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From disaster response to disaster preparedness


Ajit Kumar Samaiyar
Joint Director, Flood Management Information System, Bihar

One of the most flood-prone states in India, Bihar is working aggressively to mitigate the flood damages. Ajit Kumar Samaiyar tells Geospatial Media about the role of FMIS in flood management in the state

Bihar is one of India’s most flood-prone states. In such a scenario, what is the objective and role of Flood Management Information System (FMIS)?
The main objective of FMIS is to shift from disaster response to improved disaster preparedness, improve the lead time of the flood forecast in terms of river gauge level and flood inundation (depth, duration and extent), establish a focal point for information (a web-portal) and improve information flow and sector preparedness by updating flood manuals.

To fulfill these objectives, FMIS Bihar has been providing the information generated in-house as per the requirements of its stakeholders like Water Resources Department, Disaster Management Department and Agriculture Department, during each monsoon season since 2007. Even post monsoon, a lot of relevant information is generated for the stakeholders.

How is FMIS using geospatial technology in its various activities?
FMIS is using geospatial technologies like GIS, remote sensing, cartography, mapping and LiDAR to generate the information required by its key stakeholders. We are also using these technologies for in-house modelling purposes and hydrological studies. We are analysing flood scenarios, current state of river, river behaviour during monsoon, present alignment and status of embankments, location and status of anti flood sluices (AFS) and other structures.

FMIS produces a daily flood information bulletin. We use geospatial technology in preparing the bulletin also.

Are you also producing flood risk maps?
We are preparing inundation maps upto village level, flood intensity maps, maximum inundation map, probable inundation map, area specific map, hydrologic status map etc.

FMIS is establishing real time data acquisition system. Can you tell us more about that?
Real time data acquisition system (RTDAS) – is proposed for Bagmati river basin, which is the focus area for flood and inundation forecast modeling task. As per the plan, there will be 20 automatic telemetry-based rain gauge stations and seven river gauge stations, along with three acoustic doppler current profilers (ADCP). We plan to use geospatial technology to transfer the data in real time from the field unit to the central unit and to the web portal. This data will consequently be used in flood and inundation modeling, river migration analysis etc.

Can you tell us about the involvement of World Bank in FMIS?
FMIS, Bihar was established as a water- sector partnership matrix between the World Bank and the Government of Bihar. It is decided that Water Resources Department, Bihar will develop and operate the FMIS with technical assistance (TA) from the World Bank and financial support from Department of International Fund.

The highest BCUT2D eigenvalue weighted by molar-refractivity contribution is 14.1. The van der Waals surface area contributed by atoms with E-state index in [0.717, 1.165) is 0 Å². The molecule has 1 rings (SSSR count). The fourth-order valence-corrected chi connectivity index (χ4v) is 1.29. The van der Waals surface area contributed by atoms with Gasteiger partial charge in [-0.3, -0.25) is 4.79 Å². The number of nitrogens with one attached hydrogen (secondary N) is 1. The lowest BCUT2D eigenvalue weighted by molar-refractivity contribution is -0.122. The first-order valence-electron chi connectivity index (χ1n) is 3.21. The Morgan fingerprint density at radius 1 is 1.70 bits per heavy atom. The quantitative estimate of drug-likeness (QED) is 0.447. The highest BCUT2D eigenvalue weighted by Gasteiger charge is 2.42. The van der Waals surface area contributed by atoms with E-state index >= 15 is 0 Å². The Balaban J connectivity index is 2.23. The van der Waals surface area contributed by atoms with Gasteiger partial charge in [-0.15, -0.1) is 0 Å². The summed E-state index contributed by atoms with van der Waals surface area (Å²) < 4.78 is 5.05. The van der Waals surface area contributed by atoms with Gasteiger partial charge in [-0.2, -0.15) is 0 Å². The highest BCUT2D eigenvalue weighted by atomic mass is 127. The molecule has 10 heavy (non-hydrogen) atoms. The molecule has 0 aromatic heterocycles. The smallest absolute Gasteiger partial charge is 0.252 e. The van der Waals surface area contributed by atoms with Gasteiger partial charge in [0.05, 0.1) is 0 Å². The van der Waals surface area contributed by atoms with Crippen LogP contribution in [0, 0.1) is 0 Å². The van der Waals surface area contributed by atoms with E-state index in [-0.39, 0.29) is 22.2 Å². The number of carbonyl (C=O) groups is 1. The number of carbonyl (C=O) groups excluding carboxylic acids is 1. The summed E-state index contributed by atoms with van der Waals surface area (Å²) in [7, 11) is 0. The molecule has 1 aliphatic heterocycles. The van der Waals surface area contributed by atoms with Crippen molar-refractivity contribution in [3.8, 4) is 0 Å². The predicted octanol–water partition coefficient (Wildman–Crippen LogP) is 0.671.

The biggest beneficiaries of a flood management programme are the people affected by floods. Do you have a mechanism in place to involve citizens’ participation?
Yes, component C of FMIS- Phase-II addresses community-based flood risk management in targeted areas. It involves “planning community outreach for flood management” in which strategies to improve community awareness, preparedness and response, including institutional arrangements and tools for improved early warning communication and dissemination and for community reporting of flood problems will be developed.

In the next stage, communication tools and community participation to demonstrate the “last mile” connectivity will be established.

What are the challenges you face?
The challenges facing FMIS include limitation of satellite data availability at close intervals and non-availability of high resolution Radar data during monsoon period. Also, vendors don’t often deliver what they promise. Our in-house capability development is in progress but we lack some expert hands. Unavailability of hydrological and reliable meteorological data are the other challenges we are facing as of now.

What are the future plans of FMIS?
FMIS would enhance its functions and products, supported by improved hydrologic telemetry observations. It would offer more reliable and longer term rainfall forecasts, better flood and inundation forecast. Other plans include airborne synthetic aperture radar (ASAR) surveys for real-time inundation information during floods, close-contour surveys of the flood plains, mapping floodplain geomorphology including micro-relief to understand and improve drainage, improving communication links and information flow, risk and vulnerability analysis, institutional and community outreach mechanisms and real-time flood data dissemination. FMIS would support preparation of master plan for flood control and drainage, irrigation improvement and overall water sector development in State of Bihar.